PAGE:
Discovered in the bowels of the Minnesota Historical Society, a grainy photograph using the quaint digital technology of the era, shows one of the last duck hunters and his prey -- a mallard.  Historians and naturalists believe this may have been a staged photo but was likely one of the last wild ducks ever taken in the state.

Notes on the back of the image give clues as to the location of the final hunt.  It was a wetland in the western part of Minnesota, 10 miles northwest of Morris.  The property there is now home to the sprawling NASA  production plant  where corn and the last-known gallons of clean ground water are combined to make rocket fuel.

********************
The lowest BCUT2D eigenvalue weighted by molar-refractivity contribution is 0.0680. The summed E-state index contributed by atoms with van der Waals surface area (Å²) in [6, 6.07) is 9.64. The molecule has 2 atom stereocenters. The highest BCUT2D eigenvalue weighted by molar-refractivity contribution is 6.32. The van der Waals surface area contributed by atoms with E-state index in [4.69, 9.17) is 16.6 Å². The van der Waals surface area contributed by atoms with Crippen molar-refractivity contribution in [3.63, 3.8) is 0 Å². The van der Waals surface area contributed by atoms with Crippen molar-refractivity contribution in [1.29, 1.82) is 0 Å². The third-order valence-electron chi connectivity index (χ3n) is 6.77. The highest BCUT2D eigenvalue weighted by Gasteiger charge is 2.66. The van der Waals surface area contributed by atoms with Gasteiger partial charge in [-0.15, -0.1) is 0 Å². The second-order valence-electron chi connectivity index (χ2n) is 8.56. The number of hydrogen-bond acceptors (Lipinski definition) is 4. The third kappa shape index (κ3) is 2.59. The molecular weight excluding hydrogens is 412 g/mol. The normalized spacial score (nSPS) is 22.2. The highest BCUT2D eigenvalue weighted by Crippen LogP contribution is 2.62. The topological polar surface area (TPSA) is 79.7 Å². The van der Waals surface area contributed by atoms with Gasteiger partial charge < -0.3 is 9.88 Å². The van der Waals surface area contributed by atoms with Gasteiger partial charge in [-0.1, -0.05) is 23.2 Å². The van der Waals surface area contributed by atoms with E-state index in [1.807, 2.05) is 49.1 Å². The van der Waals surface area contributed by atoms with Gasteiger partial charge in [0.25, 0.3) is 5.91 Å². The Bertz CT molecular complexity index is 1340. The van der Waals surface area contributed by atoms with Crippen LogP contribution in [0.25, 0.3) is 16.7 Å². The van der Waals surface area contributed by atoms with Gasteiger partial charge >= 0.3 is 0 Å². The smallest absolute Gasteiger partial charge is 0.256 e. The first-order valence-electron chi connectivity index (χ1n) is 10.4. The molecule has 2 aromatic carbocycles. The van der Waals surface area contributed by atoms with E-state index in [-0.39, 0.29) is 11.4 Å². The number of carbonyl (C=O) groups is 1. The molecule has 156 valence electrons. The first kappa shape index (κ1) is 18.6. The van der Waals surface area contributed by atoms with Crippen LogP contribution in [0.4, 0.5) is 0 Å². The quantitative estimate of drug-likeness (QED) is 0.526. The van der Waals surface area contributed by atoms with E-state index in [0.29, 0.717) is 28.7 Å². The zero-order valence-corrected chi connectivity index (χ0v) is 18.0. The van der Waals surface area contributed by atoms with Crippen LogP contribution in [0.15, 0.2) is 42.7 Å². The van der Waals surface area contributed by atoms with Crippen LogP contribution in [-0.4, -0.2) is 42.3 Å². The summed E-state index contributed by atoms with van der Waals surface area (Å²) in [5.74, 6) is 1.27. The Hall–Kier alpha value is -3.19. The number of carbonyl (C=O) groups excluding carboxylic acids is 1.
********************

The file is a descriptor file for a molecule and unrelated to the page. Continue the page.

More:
DNR historians who have studied the photograph noted the rubber waders the hunter was wearing and deduce the photo must have been taken during  the second decade of the 21st century, a few years before Dupont introduced their spray-on boots marketed as NoLeakia.  Hunters of that era, as clearly evidenced in the picture, made crude attempts to hide from their prey by dressing in camouflage clothing.  This places the date of the photo near 2015, a year before Apple Computer introduced iInvisible.

The Minnesota DNR, now known as the SSR (Silent Sports Resources), said the hunter in the photograph was likely one of seven who bought waterfowl licenses in 2015.  They encourage readers interested in mallard ducks to visit the Minnesota Zoo.

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